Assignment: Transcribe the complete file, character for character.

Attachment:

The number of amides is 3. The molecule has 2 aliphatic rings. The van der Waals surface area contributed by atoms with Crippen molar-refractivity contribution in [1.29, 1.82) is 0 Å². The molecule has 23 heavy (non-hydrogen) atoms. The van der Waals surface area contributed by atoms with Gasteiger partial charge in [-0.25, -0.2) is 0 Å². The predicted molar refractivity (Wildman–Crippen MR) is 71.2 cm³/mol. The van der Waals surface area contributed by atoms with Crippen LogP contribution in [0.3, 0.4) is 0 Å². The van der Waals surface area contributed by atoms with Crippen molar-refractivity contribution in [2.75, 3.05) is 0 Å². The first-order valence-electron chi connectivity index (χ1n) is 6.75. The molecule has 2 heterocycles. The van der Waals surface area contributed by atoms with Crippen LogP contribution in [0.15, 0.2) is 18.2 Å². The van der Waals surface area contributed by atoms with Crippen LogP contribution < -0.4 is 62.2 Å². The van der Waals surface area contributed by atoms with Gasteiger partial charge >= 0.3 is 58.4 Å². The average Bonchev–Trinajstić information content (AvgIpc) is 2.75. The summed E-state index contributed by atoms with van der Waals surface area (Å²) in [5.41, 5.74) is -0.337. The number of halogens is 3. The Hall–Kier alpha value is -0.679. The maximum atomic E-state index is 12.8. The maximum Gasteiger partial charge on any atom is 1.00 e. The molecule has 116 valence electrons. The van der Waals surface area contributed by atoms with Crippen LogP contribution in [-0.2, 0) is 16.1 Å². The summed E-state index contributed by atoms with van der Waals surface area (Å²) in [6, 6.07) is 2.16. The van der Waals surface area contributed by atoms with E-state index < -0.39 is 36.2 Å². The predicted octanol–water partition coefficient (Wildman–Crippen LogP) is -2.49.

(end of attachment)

The number of amides is 3. The molecule has 2 aliphatic rings. The van der Waals surface area contributed by atoms with Crippen molar-refractivity contribution in [1.29, 1.82) is 0 Å². The molecule has 23 heavy (non-hydrogen) atoms. The van der Waals surface area contributed by atoms with Gasteiger partial charge in [-0.25, -0.2) is 0 Å². The predicted molar refractivity (Wildman–Crippen MR) is 71.2 cm³/mol. The van der Waals surface area contributed by atoms with Crippen LogP contribution in [0.3, 0.4) is 0 Å². The van der Waals surface area contributed by atoms with Crippen molar-refractivity contribution in [2.75, 3.05) is 0 Å². The first-order valence-electron chi connectivity index (χ1n) is 6.75. The molecule has 2 heterocycles. The van der Waals surface area contributed by atoms with Crippen LogP contribution in [0.15, 0.2) is 18.2 Å². The van der Waals surface area contributed by atoms with Crippen LogP contribution < -0.4 is 62.2 Å². The van der Waals surface area contributed by atoms with Gasteiger partial charge >= 0.3 is 58.4 Å². The average Bonchev–Trinajstić information content (AvgIpc) is 2.75. The summed E-state index contributed by atoms with van der Waals surface area (Å²) in [5.41, 5.74) is -0.337. The number of halogens is 3. The Hall–Kier alpha value is -0.679. The maximum atomic E-state index is 12.8. The maximum Gasteiger partial charge on any atom is 1.00 e. The molecule has 116 valence electrons. The van der Waals surface area contributed by atoms with Crippen LogP contribution in [-0.2, 0) is 16.1 Å². The summed E-state index contributed by atoms with van der Waals surface area (Å²) in [6, 6.07) is 2.16. The van der Waals surface area contributed by atoms with E-state index < -0.39 is 36.2 Å². The predicted octanol–water partition coefficient (Wildman–Crippen LogP) is -2.49.